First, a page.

Nathan Fillion recently expressed a desire to play Booster Gold. Which is perfect casting and something DC needs to jump on, immediately: Booster Gold isn’t just one of their best characters, he’s also their shot at expanding beyond the grim n’ gritty.
Make no mistake, Deadpool is something the Marvel universe desperately needs, even if he’s not technically part of Disney’s hit machine. He’s irreverent, he’s lacking in seriousness and purpose, he’s rude, he’s flawed, and he’s funny. But above all else, he’s unique at a time when that isn’t the word one might use to describe the current stable of big-screen superheroes.
Booster brings much of the same appeal to the table. Most heroes take on the mantle to protect the innocent and advance humanity. Booster Gold does it for the endorsements. Michael Jon Carter was a former promising college quarterback from the 25th century who throws a game for his jerk of a father. In exchange, he gets expelled and stuck in a security-guard job; branded a cheater, he faces a life of disrespect and worse, anonymity.
Because it’s a comic book, there’s a bunch of “ancient” technology, like flight rings, time-travel devices, and so on. So he steals it, and goes back to the 20th century to impress the rubes and get logos slapped all over his body. He even, at various points, starts a sponsored superhero team when he’s not palling around with Ted Kord, the Blue Beetle, as part of the most beloved comedy duo in comics.
Booster started out as a gag character satirizing ’80s greed and the then-nascent celebrity-tabloid culture, but over time, DC’s actually given him some dimension. Don’t get me wrong, Booster is always shallow, money-hungry, and sometimes not very bright… but for all his bluster, he does the right thing. I still remember as a kid reading The Death of Superman, being stunned as Booster, a comedy character I’d been laughing at for years, was one of the first to go up against walking genocide machine Doomsday. He got his ass kicked so thoroughly that he barely survived. And he knew it was going to happen, too; Superman’s death was history to Booster. But he went in any way, fully aware he was going to fail and possibly die in the effort.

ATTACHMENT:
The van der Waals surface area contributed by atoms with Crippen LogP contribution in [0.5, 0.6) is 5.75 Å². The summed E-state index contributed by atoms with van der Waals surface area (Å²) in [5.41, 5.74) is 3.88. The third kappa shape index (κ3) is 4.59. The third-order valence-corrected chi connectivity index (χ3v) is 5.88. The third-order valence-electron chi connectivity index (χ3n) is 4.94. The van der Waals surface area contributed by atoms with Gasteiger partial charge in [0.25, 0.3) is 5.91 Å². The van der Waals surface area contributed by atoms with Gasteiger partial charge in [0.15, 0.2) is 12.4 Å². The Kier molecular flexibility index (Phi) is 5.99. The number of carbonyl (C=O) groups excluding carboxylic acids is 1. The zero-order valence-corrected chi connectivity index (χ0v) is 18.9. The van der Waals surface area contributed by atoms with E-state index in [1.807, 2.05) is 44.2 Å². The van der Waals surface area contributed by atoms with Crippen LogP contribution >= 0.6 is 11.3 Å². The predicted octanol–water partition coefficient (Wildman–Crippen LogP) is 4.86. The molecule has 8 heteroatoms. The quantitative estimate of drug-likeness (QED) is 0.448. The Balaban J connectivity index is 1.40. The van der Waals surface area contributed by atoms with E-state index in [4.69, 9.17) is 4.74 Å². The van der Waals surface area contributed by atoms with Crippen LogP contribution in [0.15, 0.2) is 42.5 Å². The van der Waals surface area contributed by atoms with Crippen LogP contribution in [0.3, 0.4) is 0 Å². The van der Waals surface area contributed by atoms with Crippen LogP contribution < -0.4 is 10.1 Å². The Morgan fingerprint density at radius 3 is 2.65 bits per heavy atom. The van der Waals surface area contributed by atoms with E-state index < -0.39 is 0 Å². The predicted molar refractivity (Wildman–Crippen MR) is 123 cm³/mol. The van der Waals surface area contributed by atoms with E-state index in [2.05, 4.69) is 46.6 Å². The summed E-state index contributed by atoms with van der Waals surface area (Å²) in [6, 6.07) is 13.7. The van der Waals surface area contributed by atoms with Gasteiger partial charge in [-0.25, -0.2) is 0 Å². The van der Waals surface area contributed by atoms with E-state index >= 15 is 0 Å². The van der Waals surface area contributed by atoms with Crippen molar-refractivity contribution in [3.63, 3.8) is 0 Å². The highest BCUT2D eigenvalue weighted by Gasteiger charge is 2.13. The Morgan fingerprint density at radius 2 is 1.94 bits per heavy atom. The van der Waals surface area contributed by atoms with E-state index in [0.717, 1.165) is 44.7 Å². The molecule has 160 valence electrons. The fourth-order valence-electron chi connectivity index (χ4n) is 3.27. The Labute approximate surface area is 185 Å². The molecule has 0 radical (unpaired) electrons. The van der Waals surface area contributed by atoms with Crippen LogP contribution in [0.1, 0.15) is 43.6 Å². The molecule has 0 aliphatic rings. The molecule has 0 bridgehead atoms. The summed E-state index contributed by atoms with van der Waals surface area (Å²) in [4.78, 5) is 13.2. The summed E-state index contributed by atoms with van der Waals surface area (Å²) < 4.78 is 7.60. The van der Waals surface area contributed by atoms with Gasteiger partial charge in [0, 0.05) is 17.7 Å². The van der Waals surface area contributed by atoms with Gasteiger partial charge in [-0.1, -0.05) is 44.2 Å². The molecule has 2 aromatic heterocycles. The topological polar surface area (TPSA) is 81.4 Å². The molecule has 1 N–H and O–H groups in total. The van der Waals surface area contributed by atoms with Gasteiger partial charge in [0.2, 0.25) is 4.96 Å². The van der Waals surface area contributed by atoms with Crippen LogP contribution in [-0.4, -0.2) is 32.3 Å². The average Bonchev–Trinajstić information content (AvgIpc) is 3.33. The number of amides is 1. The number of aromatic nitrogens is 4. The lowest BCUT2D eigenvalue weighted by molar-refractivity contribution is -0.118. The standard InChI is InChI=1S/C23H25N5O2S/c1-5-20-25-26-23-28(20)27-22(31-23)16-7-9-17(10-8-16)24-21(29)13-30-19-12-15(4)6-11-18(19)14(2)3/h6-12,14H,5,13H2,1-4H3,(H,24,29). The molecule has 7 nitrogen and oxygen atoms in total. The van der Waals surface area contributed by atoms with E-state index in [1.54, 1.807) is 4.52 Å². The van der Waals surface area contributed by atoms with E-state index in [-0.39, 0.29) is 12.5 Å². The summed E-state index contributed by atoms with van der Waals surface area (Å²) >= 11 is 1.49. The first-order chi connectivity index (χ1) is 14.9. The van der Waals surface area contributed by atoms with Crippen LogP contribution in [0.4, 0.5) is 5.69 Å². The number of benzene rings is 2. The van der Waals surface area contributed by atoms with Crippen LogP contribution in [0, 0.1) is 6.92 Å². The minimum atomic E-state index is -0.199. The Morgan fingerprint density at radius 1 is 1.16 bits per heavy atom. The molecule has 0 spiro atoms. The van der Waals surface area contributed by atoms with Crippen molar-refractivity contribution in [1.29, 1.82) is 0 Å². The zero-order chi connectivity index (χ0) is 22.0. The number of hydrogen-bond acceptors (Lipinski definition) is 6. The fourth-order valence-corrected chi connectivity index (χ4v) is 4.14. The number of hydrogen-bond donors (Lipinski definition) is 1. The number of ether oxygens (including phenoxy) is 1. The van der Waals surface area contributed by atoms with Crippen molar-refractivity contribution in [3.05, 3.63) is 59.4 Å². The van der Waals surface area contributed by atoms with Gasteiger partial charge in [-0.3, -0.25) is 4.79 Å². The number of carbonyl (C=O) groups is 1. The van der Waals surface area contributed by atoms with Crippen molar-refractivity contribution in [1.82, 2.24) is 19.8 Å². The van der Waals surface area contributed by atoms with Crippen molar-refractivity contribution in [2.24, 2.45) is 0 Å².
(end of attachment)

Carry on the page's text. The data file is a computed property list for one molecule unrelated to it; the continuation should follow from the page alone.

That’s what’s great about Booster; he’s funny and he often reflects our shallower instincts, but he’s also a reflection of our ability to set aside the day-to-day B.S. and petty selfish desires when we need to. The fundamental issue DC has always faced is that their characters are essentially Gods walking the Earth. Booster’s ultimately one of us, a flawed human being, and we could use more of those on-screen in superhero movies, especially if they come with smart-ass remarks.
So, come on, DC. You’ve given us Batman and Superman going head to head. There’s no reason Booster can’t finally get his time to shine… and endorse Big Belly Burger while doing it.